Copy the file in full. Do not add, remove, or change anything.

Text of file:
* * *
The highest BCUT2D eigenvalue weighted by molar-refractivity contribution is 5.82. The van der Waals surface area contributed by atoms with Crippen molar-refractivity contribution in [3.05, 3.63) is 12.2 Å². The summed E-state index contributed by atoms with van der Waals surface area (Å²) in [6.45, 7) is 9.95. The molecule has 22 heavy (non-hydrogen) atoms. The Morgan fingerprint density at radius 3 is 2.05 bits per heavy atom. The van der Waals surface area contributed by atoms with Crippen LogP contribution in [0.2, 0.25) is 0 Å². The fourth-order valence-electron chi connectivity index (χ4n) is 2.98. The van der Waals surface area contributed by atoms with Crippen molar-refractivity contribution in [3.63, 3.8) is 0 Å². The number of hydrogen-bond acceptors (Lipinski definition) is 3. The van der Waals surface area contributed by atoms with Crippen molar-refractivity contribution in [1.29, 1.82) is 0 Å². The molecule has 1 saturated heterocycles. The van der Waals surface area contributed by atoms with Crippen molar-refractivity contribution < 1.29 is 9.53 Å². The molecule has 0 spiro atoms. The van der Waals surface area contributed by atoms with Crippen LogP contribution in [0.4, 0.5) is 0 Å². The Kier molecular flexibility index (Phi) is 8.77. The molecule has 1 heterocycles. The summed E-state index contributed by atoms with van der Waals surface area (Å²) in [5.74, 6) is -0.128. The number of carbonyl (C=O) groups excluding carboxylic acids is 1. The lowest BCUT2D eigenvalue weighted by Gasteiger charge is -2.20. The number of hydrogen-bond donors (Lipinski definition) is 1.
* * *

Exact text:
The highest BCUT2D eigenvalue weighted by molar-refractivity contribution is 5.82. The van der Waals surface area contributed by atoms with Crippen molar-refractivity contribution in [3.05, 3.63) is 12.2 Å². The summed E-state index contributed by atoms with van der Waals surface area (Å²) in [6.45, 7) is 9.95. The molecule has 22 heavy (non-hydrogen) atoms. The Morgan fingerprint density at radius 3 is 2.05 bits per heavy atom. The van der Waals surface area contributed by atoms with Crippen LogP contribution in [0.2, 0.25) is 0 Å². The fourth-order valence-electron chi connectivity index (χ4n) is 2.98. The van der Waals surface area contributed by atoms with Crippen molar-refractivity contribution in [3.63, 3.8) is 0 Å². The number of hydrogen-bond acceptors (Lipinski definition) is 3. The van der Waals surface area contributed by atoms with Crippen molar-refractivity contribution in [1.29, 1.82) is 0 Å². The molecule has 1 saturated heterocycles. The van der Waals surface area contributed by atoms with Crippen molar-refractivity contribution < 1.29 is 9.53 Å². The molecule has 0 spiro atoms. The van der Waals surface area contributed by atoms with Crippen LogP contribution in [0.4, 0.5) is 0 Å². The Kier molecular flexibility index (Phi) is 8.77. The molecule has 1 heterocycles. The summed E-state index contributed by atoms with van der Waals surface area (Å²) in [5.74, 6) is -0.128. The number of carbonyl (C=O) groups excluding carboxylic acids is 1. The lowest BCUT2D eigenvalue weighted by Gasteiger charge is -2.20. The number of hydrogen-bond donors (Lipinski definition) is 1.